Heaven help me: I’m a paid critic. I’m different from the sort of gushing-praiser, or mindless hater on Yelp. I get to research, test and objectively review some of the most advanced computing gear in the industry, year after year.
My editor has never swayed me to say anything; he just takes the results, edits the grammar and swear words, and posts them. They go to 85-plus countries, some to syndicated/translated IT websites.
Sometimes I can put a toothpick in the middle of the newly baked product and it comes out clean. On rare occasions, things might explode, or what might be considered an important feature doesn’t work or was left out at the last minute so as to meet deadlines.
Customers increasingly treat businesses and other organizations like this, too.
Products and services aren’t the only thing people rate online. Workplace quality and insufficient ratios of people, including women, older or non-Caucasians are just some of the things ending up on various filters.
I have trained, analytical eyes. Critics usually have them, too.
Investors—if they’re savvy—look at financials and a prospectus and organizational history to see if they want to invest. I know, crazy as it seems, they want a return on their capital. Products will be compared with the competition.
I do what’s called technical due diligence for investors. This requires me to metaphorically parachute into a hungry startup and attempt to discern whether its angel-investment-level approach has technical potential. Typically, the startup is scared to death of me. I call them as I see them.
There are critics that try to corner a market in criticism. They’ll latch onto a specific brand or brand segment and become instant pundits, minor pontiffs of their little corner of the world. They’re often elected to these spots by popularity, rather than long experience or other professional credentials. They’ll produce books about the latest stuff coming from popular, high-profile organizations—say Apple Computer. They’ll often receive products in advance of others because a vendor will want to control early “spin” on the next release of their widgetry.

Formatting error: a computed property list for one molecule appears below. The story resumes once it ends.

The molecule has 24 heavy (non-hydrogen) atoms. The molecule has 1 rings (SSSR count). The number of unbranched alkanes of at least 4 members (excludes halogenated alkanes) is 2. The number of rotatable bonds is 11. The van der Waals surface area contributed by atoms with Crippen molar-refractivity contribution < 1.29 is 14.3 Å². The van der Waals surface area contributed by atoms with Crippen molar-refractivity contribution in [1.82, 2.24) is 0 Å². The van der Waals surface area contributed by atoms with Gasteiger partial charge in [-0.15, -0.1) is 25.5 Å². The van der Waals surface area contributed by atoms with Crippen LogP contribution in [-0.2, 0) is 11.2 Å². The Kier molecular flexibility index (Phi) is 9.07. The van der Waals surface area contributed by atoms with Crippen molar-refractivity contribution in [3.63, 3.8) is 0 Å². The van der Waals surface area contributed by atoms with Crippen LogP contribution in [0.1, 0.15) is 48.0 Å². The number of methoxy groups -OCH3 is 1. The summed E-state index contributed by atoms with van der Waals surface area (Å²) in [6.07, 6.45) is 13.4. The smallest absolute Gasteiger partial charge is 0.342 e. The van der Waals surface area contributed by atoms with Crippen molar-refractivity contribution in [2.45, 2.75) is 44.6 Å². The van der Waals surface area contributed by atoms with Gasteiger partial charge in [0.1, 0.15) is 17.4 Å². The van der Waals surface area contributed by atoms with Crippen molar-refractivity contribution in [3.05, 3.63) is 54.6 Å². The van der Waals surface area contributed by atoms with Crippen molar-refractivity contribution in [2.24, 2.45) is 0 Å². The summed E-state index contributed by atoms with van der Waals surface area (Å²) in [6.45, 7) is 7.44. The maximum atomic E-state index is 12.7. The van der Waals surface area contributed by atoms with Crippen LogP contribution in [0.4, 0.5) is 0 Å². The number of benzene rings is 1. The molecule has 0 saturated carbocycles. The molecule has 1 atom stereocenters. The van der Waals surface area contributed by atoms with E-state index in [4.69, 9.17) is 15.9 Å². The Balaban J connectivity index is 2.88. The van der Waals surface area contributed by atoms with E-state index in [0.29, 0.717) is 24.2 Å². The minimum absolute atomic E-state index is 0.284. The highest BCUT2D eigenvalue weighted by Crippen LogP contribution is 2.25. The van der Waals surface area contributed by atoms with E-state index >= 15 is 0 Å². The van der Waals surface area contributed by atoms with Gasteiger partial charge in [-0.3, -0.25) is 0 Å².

I view these types of critics with jaundiced eyes.
Organizations become comparatively cold and calculating as to how they deal with critics. There are secret PR databases at Microsoft, VMware and others specifically on me, but I’m only one entry.
These are accompanied by tear sheets on what I’ve published/criticized/reviewed, my blogs, on their products and their competitors’ products. Emails I send with questions are included. They know that by ethics pledges, I can’t accept gifts of any but the meaningless kind. No free travel to anywhere.
They used to know my birthday, but no one sends birthday cards to critics anymore. (Maybe they do if you work for the New York Times; I don’t know.)
I’m told, long after the fact of a published review, that product managers are sometimes promoted or perhaps fired because of what I wrote about a product.
I’m just the messenger. The product is what it is. When I look at how the Religious Freedom Restoration Act was handled from inception to passage to backlash to reformation to new PR agency, you need to remember to not shoot the messenger.
No amount of insulation stops a good critic. Trust me on this.•
Henderson is principal researcher of ExtremeLabs Inc., a Bloomington computer analysis firm. Send comments on this column to email@example.com.